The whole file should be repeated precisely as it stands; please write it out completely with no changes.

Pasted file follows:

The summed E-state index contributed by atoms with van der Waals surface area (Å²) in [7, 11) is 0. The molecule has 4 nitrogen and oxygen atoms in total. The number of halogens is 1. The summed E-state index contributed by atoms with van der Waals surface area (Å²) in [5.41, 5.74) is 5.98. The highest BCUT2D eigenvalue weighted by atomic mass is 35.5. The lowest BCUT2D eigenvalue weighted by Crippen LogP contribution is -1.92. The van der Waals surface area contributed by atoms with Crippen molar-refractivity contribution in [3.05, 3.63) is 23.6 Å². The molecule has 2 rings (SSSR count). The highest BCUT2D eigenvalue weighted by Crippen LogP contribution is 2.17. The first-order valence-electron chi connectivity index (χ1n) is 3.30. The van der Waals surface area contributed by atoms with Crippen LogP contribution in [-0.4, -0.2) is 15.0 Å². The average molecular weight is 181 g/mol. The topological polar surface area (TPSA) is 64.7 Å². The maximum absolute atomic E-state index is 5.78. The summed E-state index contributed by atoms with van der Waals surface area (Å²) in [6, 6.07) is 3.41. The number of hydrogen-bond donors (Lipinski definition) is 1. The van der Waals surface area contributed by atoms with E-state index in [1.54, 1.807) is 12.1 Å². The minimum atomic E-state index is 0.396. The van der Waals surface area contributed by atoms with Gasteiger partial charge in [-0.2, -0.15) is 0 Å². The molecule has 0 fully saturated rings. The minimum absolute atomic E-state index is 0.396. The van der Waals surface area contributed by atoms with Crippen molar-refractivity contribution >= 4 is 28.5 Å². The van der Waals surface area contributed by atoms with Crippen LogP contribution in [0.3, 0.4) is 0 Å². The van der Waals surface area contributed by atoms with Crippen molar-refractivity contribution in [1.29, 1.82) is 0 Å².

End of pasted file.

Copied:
The summed E-state index contributed by atoms with van der Waals surface area (Å²) in [7, 11) is 0. The molecule has 4 nitrogen and oxygen atoms in total. The number of halogens is 1. The summed E-state index contributed by atoms with van der Waals surface area (Å²) in [5.41, 5.74) is 5.98. The highest BCUT2D eigenvalue weighted by atomic mass is 35.5. The lowest BCUT2D eigenvalue weighted by Crippen LogP contribution is -1.92. The van der Waals surface area contributed by atoms with Crippen molar-refractivity contribution in [3.05, 3.63) is 23.6 Å². The molecule has 2 rings (SSSR count). The highest BCUT2D eigenvalue weighted by Crippen LogP contribution is 2.17. The first-order valence-electron chi connectivity index (χ1n) is 3.30. The van der Waals surface area contributed by atoms with Crippen LogP contribution in [-0.4, -0.2) is 15.0 Å². The average molecular weight is 181 g/mol. The topological polar surface area (TPSA) is 64.7 Å². The maximum absolute atomic E-state index is 5.78. The summed E-state index contributed by atoms with van der Waals surface area (Å²) in [6, 6.07) is 3.41. The number of hydrogen-bond donors (Lipinski definition) is 1. The van der Waals surface area contributed by atoms with E-state index in [1.54, 1.807) is 12.1 Å². The minimum atomic E-state index is 0.396. The van der Waals surface area contributed by atoms with Gasteiger partial charge in [-0.2, -0.15) is 0 Å². The molecule has 0 fully saturated rings. The minimum absolute atomic E-state index is 0.396. The van der Waals surface area contributed by atoms with Crippen molar-refractivity contribution >= 4 is 28.5 Å². The van der Waals surface area contributed by atoms with Crippen LogP contribution in [0.3, 0.4) is 0 Å². The van der Waals surface area contributed by atoms with Crippen molar-refractivity contribution in [1.29, 1.82) is 0 Å².